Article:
By Michaela Kron
A trip to Scotland this month by 51 North Springs Charter School of Arts and Sciences students to participate in the Edinburgh Fringe Festival was cut short for 24 teens after an alcohol episode on the first weekend of the trip.
The students were the cast and crew of North Springs’ acclaimed production of Bat Boy: The Musical, which they presented at the international festival. The three-week Fringe Festival is the world’s largest arts festival, and this year was the second time North Springs students were invited to perform. The school presented Urinetown in 2006.
Late at night between Aug. 3 and 4, three students were caught drinking, and 21 others were later implicated. The 14 recent graduates, seven seniors, two juniors and one sophomore were sent home early Aug. 6. The remaining 27 students returned to Atlanta on Aug. 11.
Before leaving for the Fringe Festival, all participants were required to sign a contract with the American High School Theatre Festival that outlined the penalty for drinking on the trip, regardless of whether the students were 18, the legal drinking age in Britain.
One student from the trip said those who were caught drinking and returned home early reached a consensus that they would not talk about the situation with anyone. According to another unnamed source, many of the students involved felt that the situation was magnified by the media to an unnecessary extent, and they did not feel comfortable adding to it.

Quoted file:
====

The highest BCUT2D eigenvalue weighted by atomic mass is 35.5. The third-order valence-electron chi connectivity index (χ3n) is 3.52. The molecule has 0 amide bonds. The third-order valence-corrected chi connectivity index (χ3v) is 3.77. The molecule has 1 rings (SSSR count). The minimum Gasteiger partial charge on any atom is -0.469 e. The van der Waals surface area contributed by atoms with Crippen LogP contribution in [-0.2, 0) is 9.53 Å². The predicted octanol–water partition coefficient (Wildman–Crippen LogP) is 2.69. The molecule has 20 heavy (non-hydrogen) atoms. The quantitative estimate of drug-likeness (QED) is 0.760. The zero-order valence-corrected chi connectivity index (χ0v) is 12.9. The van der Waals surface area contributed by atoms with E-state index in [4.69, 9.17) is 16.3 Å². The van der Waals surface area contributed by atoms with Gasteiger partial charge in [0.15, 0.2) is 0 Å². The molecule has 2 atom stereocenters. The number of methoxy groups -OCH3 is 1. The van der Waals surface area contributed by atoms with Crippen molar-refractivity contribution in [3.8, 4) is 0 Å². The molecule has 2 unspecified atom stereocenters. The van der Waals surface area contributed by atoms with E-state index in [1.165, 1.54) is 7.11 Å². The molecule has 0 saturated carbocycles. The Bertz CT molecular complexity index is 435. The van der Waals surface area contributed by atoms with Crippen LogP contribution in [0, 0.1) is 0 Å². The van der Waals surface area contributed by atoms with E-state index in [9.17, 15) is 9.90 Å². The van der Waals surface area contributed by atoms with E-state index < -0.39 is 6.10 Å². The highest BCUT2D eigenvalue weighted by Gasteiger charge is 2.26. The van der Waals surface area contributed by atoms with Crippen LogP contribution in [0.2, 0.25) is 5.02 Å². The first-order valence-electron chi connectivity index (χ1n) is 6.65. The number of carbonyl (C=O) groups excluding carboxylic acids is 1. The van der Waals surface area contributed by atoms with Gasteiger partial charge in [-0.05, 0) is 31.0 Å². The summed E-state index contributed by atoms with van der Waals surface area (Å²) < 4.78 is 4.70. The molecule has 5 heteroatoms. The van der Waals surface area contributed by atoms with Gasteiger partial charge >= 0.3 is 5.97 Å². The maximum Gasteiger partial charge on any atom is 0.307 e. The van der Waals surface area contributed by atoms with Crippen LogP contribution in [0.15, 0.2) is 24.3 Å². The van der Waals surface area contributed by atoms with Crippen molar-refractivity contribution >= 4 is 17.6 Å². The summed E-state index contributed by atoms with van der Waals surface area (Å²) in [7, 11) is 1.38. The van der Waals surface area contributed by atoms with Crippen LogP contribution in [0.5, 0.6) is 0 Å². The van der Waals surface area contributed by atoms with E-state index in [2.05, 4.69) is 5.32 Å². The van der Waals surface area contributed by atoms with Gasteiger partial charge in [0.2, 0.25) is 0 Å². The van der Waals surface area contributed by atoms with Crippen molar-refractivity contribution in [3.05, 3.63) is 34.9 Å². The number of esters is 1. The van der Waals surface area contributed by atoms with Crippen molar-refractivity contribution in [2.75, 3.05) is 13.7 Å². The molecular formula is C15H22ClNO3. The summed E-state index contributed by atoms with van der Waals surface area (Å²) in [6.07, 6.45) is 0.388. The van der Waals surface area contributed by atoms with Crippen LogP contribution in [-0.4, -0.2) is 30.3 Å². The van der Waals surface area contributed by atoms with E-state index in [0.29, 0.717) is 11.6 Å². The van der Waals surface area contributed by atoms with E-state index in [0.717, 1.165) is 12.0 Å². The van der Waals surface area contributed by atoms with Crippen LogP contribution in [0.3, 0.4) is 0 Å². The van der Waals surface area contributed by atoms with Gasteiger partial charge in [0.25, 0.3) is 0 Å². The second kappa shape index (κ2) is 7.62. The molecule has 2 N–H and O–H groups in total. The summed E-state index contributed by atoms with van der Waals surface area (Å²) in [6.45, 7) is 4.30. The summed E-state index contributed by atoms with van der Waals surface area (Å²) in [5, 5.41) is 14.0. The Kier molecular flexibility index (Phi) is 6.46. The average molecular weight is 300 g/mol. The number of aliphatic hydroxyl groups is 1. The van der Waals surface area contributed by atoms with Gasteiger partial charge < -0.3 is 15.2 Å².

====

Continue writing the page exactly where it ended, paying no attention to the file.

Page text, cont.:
Despite the situation, which has become a topic of discussion throughout Sandy Springs, North Springs Principal Lisa Stueve expressed the hope that the image of the school and its performing arts program will not be harmed. “Students make mistakes in every possible program, not just in the performing arts,” she said. “I just hope that the program continues to develop.”
In her e-mail newsletter sent Aug. 15 to parents, Stueve wrote:
“You are likely aware through the media of the early return of 24 students representing our high school at the Fringe Festival in Scotland. I think it is important for you to know that the students involved violated a pledge they signed with the American High School Theater Festival, as well as a Fulton County Schools’ board policy. To the students’ credit, they admitted breaking the rules, and to the credit of the chaperones, they followed through with the agreed upon consequence.
“The students involved and their parents deeply regret the students’ actions and the negative publicity which has resulted. The parents each responsibly paid the additional charges necessary to modify airline tickets for the students’ early return.
“Additionally, you may be aware of a similar incident involving some of our Spartan cheerleaders. Again, the students involved violated an agreement with Georgia High School Association of Interscholastic Activities, as well as Fulton County Schools.”
Stueve added: “We at North Springs regret the actions of both groups, but know that learning by one’s mistakes can be a very powerful teaching tool. We hope that they and all our students will learn that actions have consequences, sometimes unfortunate and unintended.”
The cast and crew of Bat Boy dedicated a great deal of time and effort during the school year toward raising money for the trip. The cost of the trip amounted to $292,000, and $100,000 of that came from donations from businesses, grants and ticket sales from performances. Those involved also earned money by presenting the musical at the Alliance Theatre for two nights in June.
Of the businesses that helped sponsor the trip, the few contacted declined to comment on the situation.